Netanyahu would then go around the table and ask to hear everyone’s opinion. The commander of the air force’s view would have been critical. If the commander said, for example, that F-35s in the hands of an Arab country would pose an existential threat to Israel, that would give everyone pause. If, on the other hand, he said it was something Israel could live with, that would provide the needed confidence to advance with the plan.
We had none of that.
At the security cabinet meeting on Wednesday, Netanyahu was asked by some of the ministers whether the UAE deal included the sale of F-35s. Netanyahu had a prepared printed answer: on June 2, his national security adviser Meir Ben-Shabbat spoke with IAF chief Amikam Norkin to hear his opinion on a potential F-35 sale; on July 7, Netanyahu said that he personally voiced his opposition in a meeting with US Ambassador to Israel David Friedman; on July 8, Netanyahu said he sent a letter making that same point to Secretary of State Mike Pompeo; on July 29 he updated Gantz; and on August 3, Israeli Ambassador to the US Ron Dermer met with Pompeo and reiterated Israel’s position.
Sounds good? Unfortunately, this is not how things really went down. It is true that Ben-Shabbat called Norkin to get his opinion on an F-35 sale to an Arab country, but he did not mention the UAE, and he did not mention that a peace deal was forthcoming. It was such a random call that Norkin did not even update the chief of staff or the defense minister.
At Netanyahu’s own meeting at the end of July with Gantz – one of the last meetings the two have held over the last few weeks amid their political bickering – the two prime ministers spoke about a few dozen topics. At one point Netanyahu asked Gantz what he thought about a future sale of F-35s to an Arab country, and Gantz said he didn’t think it was a good idea. Netanyahu said nothing about the imminent peace deal, or that the Arab country was the UAE.
Officials who were later briefed on what happened in the meeting said Netanyahu’s explanation sounded like someone on the defensive, someone who had prepared his case in advance. It is referred to in Israel as “speaking to the protocol” – remarks that are made so the person speaking can be protected one day in case there is an investigation.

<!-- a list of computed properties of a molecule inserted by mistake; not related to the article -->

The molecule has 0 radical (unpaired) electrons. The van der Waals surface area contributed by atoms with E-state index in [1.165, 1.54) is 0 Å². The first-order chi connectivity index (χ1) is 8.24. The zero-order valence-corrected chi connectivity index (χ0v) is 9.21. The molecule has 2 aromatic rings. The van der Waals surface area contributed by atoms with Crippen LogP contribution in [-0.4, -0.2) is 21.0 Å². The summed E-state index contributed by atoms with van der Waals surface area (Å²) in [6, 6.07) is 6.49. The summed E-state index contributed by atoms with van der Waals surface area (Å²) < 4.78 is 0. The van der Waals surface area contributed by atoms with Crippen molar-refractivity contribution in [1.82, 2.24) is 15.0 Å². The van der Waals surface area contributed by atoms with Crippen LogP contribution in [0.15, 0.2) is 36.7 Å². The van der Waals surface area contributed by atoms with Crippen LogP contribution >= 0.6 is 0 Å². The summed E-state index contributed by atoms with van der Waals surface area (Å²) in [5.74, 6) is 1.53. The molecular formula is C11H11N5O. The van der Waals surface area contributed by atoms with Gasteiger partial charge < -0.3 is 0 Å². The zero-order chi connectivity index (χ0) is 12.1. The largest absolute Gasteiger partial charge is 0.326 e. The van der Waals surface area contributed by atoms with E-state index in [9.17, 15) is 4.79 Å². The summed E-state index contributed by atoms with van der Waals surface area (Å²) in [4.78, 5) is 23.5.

Here’s the thing: because the peace deal is so important and strategic for Israel, there might not even have been opposition to the deal had this been done in a normal and correct way. A number of former IDF generals have weighed in on what the delivery of F-35s to the UAE means for Israel, and the opinions vary. Some believe Israel will be fine; others think Israel needs to try to stop such a sale.
But believing that Israel can simply stop a transaction of F-35s shows a misunderstanding of the way arms sales work in the US.
By law, the Defense Department is required to ensure that weapons sales to Mideast nations comport with an American guarantee of Israel’s military edge, what is known as the Qualitative Military Edge process. Israel can object, it can lobby the administration and even appeal to representatives and senators, but ultimately, if America wants to sell their weapons, it will happen. The prime example is the famous AWACS sale to Saudi Arabia in the 1980s, as well as the sale of satellite-guided missiles to the Gulf state just a few years ago.
Netanyahu easily could have explained to Israelis – when announcing the deal – that the UAE would likely receive permission in the coming years to purchase advanced weapons from the US. Abu Dhabi doesn’t just want F-35s. It is interested in attack drones, cyber weapons and missile defense capabilities.
Truthfully, there was no reason to hide it. After the peace deal with Egypt, for example, the Egyptian military started to receive over $1 billion in annual foreign military aid from the US, which it used to purchase F-16s, Apache attack helicopters and much more. After the peace deal with Jordan, the Hashemite Kingdom also started to receive approval to purchase advanced US weaponry, including F-16 fighter jets.